Investigation of the Potential Impacts of the Entry of Very Light Jets in the National Airspace System
Author(s)Bonnefoy, Philippe A; Hansman, R. John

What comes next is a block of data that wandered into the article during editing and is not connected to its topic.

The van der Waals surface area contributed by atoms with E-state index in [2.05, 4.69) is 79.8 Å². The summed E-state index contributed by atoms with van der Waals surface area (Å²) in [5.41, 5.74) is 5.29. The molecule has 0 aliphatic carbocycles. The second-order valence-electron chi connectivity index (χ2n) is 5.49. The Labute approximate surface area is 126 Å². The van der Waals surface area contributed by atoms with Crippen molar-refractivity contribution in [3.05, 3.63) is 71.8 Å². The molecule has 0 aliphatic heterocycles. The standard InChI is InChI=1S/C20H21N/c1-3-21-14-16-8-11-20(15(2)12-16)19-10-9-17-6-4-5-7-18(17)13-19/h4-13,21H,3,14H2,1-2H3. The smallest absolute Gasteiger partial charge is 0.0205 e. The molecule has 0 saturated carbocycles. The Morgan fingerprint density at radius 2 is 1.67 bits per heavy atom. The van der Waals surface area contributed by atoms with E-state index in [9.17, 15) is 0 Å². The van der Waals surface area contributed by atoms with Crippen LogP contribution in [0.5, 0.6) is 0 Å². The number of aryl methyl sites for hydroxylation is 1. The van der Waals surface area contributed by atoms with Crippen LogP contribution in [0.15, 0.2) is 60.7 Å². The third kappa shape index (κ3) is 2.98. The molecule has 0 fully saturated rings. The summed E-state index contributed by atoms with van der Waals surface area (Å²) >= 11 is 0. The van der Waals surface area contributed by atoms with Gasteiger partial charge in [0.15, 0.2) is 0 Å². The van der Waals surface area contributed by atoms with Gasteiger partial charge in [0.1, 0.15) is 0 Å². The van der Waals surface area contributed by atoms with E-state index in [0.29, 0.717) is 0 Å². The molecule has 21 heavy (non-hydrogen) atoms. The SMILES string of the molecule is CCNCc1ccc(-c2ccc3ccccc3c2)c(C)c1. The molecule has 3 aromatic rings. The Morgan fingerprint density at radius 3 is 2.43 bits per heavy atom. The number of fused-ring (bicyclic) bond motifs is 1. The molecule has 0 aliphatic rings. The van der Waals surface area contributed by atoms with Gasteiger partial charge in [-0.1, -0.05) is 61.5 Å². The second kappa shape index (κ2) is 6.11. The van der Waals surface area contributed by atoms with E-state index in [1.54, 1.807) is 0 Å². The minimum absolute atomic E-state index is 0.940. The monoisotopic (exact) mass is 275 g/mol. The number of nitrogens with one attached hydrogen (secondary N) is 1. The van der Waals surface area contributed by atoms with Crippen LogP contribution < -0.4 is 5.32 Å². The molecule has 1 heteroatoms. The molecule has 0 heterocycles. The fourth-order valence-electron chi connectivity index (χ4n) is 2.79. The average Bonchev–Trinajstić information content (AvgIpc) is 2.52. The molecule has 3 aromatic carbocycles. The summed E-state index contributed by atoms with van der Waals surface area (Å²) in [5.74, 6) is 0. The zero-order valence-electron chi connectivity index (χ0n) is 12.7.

Very Light Jets (VLJs) constitute a class of three to eight passenger turbofan-powered aircraft that will enter service in 2006 and will need to be integrated into the National Airspace System. An aircraft performance analysis showed similarities between the predicted performance and capability of Very Light Jets and the performance of existing Light Jets. Based on this an analysis of operating patterns of existing Light Jets was used to predict how Very Light Jets will be operated. Using 396 days of traffic data from the FAA Enhanced Traffic Management System (ETMS), the operating patterns of existing Light Jets were analyzed. It was found that 64% of all the flights flown by Light Jets had their origin, destination or both within the top 23 regional airport systems in the continental United States. This concentration of LJ traffic was found in areas of the air transportation system that are currently exhibiting dense traffic and capacity constraints. The structure of the network of routes flown by existing Light Jets was also studied and a model of network growth was developed. It is anticipated that this concentration will persist with emerging Very Light Jet traffic. This concentration of traffic at key areas in the system will have implications for air traffic control management and airport activity. For regional airport systems, core airports are expected to saturate and, reliever airports will become critical for accommodating traffic demand. The entry of Very Light Jets will significantly increase the traffic load at the terminal airspace; Terminal Radar Approach Control (TRACON). These impacts need to be taken into account to allow a successful integration of these aircraft in the National Airspace System.